For some time now artist Elizabeth Atterbury has been testing the authority and autonomy of the photographic image; she exploits its twin capacities for frankness and withholding. Indeed, many of her recent photographic prints could not be more explicitly incoherent. How far can one peel representation away from the thing it depicts without detaching it altogether? Frequently drawn to pliable but precarious materials such as paper and sand, Atterbury constructs ephemeral tableaus specifically for the purpose of recording and, in so doing, transfiguring them. For the seventh installment of the Museum’s currents series, this Portland-based artist extends her analysis of the photogenic properties of objects in new two- and three-dimensional work, creating a site-specific installation. If Atterbury’s photographs pose questions about the limits of pictorial literacy, her objects further fray distinctions between artifact, prop, model, and sculpture. Within the museum setting, these indistinctions antagonize traditional habits of museological display, documentation, and reproduction. Elizabeth Atterbury has participated in group exhibitions at Heaven Gallery in Chicago, and KANSAS and Bodega in New York. She has been the subject of recent solo exhibitions at Document in Chicago, and kijidome in Boston. In the Middle, An Oasis, a monograph of her work, was published by Bodega Press in 2013. Atterbury holds a BA from Hampshire College and an MFA from Massachusetts College of Art and Design. She lives and works in Portland, ME. This exhibition is part of The Maine Photo Project.More »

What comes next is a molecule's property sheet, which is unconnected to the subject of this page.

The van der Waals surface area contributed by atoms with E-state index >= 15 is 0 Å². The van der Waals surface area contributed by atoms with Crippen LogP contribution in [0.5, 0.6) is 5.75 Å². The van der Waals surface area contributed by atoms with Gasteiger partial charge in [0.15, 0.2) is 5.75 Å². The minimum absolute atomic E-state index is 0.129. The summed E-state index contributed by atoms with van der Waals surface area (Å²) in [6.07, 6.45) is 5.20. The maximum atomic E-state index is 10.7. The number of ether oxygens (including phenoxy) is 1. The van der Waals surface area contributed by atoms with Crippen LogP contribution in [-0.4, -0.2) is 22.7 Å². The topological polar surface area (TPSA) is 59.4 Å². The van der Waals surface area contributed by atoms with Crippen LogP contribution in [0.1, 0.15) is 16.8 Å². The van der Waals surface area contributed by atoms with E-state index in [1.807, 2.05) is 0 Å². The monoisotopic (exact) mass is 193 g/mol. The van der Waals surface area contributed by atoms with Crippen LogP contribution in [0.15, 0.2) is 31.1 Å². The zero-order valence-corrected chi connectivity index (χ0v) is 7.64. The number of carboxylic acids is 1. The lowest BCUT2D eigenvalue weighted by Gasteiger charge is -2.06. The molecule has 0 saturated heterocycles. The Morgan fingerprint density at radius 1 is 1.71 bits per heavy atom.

Known for his monumental wall reliefs and sculptures of animals from the 1970s, Maine-born artist Bernard Langlais (1921–1977) produced a rich and diverse oeuvre in his 56 years. From modernist painter to visionary environment builder, Langlais created art driven by a deep sense of place, and an unrelenting search for materials and subjects that reconciled his rural roots with postwar artistic movements and ideologies. In celebration of an extraordinary bequest by the artist’s widow, Helen Friend Langlais, of her estate to Colby College in 2010, the Colby College Museum of Art will present the first scholarly retrospective of Langlais’s dynamic career. The exhibition is drawn primarily from the Museum’s Bernard Langlais Collection and also presents loans from several local museums and private collections, a testament to Maine’s deep holdings in the art of this native son.
The exhibition will be accompanied by a richly illustrated monograph with essays by Hannah W. Blunt, Diana Tuite, Vincent Katz, and Leslie Umberger.More »
This installation features a rotating selection of artwork by Alex Katz (b. 1927). Among the most recent acquisitions on view is a double aluminum cutout entitled Juan and Choichun from 2013. Also displayed is an array of portraits that Katz produced in the 1950s depicting fellow artist Bernard Langlais, the subject of the adjacent retrospective.